Retrieve header fields like response status from Web.Contents in Power BI and Power Query

Many Power Query function not only return their values as advertised in their function documentation, but on top of that a metadata record. This record is like tag that holds additional information about the returned main value (for more details about this, please check out my friend Lars Schreiber’s article about it).

Useful metadata for the Web.Contents function

Today I discovered that the function Web.Contents delivers a really nice record with a couple of useful information. To retrieve header fields, you have to use the Value.Metadata function, like so for example:

Return header fields like response status from Web.Contents

Interesting metadata from the Web.Contents – function

This might help for some advanced web query tasks.

How to use

If you want to use this in production, you’d probably branch out the logic. So first use Web.Contents and keep that result in a column or variable. Then add another column that references it and return the metadata record.
Apply the logic check on it and create a last column where you finally parse the content from the binary that Web.Content has returned.

Enjoy & stay queryious ūüėČ

Transform a query into a function in Power Query and Power BI

In my previous blogpost I’ve described a method how to extract a substring that follows a certain pattern from a string. In this post I show how to transform a query into a function that can be applied to many rows of a table.

Video how to transform a query into a function

Please check the video for detailed steps. In there I also show how to modify the code. It shall also detect strings with a sequence of just 8 numbers. In the original query, those had to be followed by a minus sign and another number:

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Extract pattern string and numbers from text using List.Accumulate in Power Query

A typical task when cleaning data is to extract substrings from string that follow a certain pattern. In this post I’m going to describe a method that uses the List.Accumulate function for it. Extract a pattern string.

Task

I have to extract a payroll key from a description field that starts with 8 number, followed by an “-” and another number.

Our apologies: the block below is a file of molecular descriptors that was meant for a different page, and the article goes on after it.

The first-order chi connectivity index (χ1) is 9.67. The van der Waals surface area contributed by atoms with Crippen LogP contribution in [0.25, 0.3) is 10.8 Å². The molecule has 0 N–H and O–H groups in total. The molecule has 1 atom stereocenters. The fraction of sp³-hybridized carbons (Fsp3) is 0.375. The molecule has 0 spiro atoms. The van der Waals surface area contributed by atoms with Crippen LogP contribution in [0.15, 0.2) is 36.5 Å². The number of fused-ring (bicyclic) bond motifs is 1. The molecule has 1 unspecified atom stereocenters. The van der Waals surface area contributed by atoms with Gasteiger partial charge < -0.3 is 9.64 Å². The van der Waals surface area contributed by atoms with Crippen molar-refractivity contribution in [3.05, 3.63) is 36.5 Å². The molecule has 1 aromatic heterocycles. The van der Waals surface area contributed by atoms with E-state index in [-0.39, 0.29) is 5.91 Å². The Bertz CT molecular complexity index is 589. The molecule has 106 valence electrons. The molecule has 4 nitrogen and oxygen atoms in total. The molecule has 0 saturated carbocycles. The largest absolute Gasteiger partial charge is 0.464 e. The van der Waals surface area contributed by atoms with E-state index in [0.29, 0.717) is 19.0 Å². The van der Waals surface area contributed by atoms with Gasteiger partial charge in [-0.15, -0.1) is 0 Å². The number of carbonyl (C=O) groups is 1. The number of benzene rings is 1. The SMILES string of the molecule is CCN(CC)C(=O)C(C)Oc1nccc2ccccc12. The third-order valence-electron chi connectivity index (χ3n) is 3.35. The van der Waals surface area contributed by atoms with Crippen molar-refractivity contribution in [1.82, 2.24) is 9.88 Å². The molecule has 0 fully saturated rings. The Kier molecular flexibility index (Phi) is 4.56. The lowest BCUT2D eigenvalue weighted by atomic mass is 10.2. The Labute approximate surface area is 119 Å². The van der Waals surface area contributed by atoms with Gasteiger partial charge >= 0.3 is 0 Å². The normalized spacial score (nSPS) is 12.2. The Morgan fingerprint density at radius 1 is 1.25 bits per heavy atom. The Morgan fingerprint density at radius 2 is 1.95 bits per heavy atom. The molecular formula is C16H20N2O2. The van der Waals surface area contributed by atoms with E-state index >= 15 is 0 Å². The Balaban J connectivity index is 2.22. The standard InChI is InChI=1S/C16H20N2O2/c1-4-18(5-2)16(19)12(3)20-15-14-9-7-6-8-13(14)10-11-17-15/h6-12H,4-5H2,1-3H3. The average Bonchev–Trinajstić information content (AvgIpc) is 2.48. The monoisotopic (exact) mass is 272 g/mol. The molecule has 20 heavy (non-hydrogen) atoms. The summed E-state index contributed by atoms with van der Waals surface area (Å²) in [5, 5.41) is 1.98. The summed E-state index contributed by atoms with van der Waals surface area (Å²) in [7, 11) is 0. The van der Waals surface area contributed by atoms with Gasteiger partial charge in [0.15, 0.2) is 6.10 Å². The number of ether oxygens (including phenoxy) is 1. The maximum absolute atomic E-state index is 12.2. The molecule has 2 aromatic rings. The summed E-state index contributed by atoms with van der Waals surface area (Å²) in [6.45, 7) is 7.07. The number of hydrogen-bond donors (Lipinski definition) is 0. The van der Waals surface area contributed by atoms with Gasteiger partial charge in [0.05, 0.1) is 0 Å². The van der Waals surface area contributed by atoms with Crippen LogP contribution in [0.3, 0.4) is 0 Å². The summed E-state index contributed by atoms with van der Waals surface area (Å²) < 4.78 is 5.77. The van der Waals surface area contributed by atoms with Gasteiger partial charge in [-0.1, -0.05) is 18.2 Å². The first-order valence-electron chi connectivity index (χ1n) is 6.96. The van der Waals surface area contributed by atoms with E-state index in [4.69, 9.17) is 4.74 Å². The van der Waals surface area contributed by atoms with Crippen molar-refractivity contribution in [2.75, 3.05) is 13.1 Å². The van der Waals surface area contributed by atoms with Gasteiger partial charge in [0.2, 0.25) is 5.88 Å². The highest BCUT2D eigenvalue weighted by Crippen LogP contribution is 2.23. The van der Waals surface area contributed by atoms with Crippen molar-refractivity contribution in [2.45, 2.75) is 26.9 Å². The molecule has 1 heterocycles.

aölsfdk0125-fds  da12345678-0asdf

So I’m after the 12345678-0.

Plan

I plan to approach this by

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Performance tip to speed up slow pivot operations in Power Query and Power BI

Pivot operations in are a very handy feature in  Power Query but they can slow down refresh performance. So with some bittersweet pleasure I can tell that I found a trick to speed them up. The sweetness comes from the fact that the performance improvement is very significant. But the bitterness comes from the fact that I could have used this for almost 4 years now, but was too blind to realize at the time when I first worked with the code.

Trick to speed up a slow pivot table

This might not work everywhere, but for my tests, it worked really well: Don’t use an aggregation function when you want fast pivoting:

slow pivot

Don’t aggregate when you want a fast pivot in Power Query

But if your data isn’t aggregated on the row- & column values already, you’ll get this error message:

Error when the values are not adequately aggregated

So to make this work, you have to aggregate the values on the axis’ values before.

Let’s walk through the steps:

Walkthrough

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paging pagination Power Query

How not to miss the last page when paging with Power BI and Power Query

When you use an API with a paging mechanism (like the example from this blogpost), you’ll might work with a field that contains the address for the next page. You can use this to walk through the available chunks until you reach the last element. That last element in the pagination will not contain a next-field or that field will be null.

Paging in Power Query

In Power Query you can use the function List.Generate for it. According the latest function documentation it:

Generates a list of values given four functions that generate the initial value initial, test against a condition condition, and if successful select the result and generate the next value next.

So an intuitive implementation would look like so:

paging pagination Power Query

Initial code for paging: Will miss the last element

In the initial step (row 2) the API will be called and returns this record:

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Automatically detect and change the types of all columns at once in Power Query

Today I want to share quick tip on how to automatically detect and change all column types at once in Power Query.

Background

Very often, when you expand a column in Power Query that contains a table or some records, the expanded columns will lose their types (like Chris Webb has described here for example). Or you might just have accidently deleted a “Changed Type”-step.

change all column types at once

No types on columns

Did you know there is actually a superfast and easy way to do it?

  1. Click the mouse anywhere in the table
  2. Press Ctrl + a (check all)
change the types of all columns

Check the whole table with Ctrl + a

  1. Go to the Transform-tab ad choose: “Detect Data Type”
change all column types at once

Transform with 1 click

Voila: All your columns should have types on them.

They have been automatically been detected by checking the first 100 rows of your table. So if you know that you’re having columns with inconsistent values in them, make sure to check the automatically assigned values.

Enjoy & stay queryious ūüėČ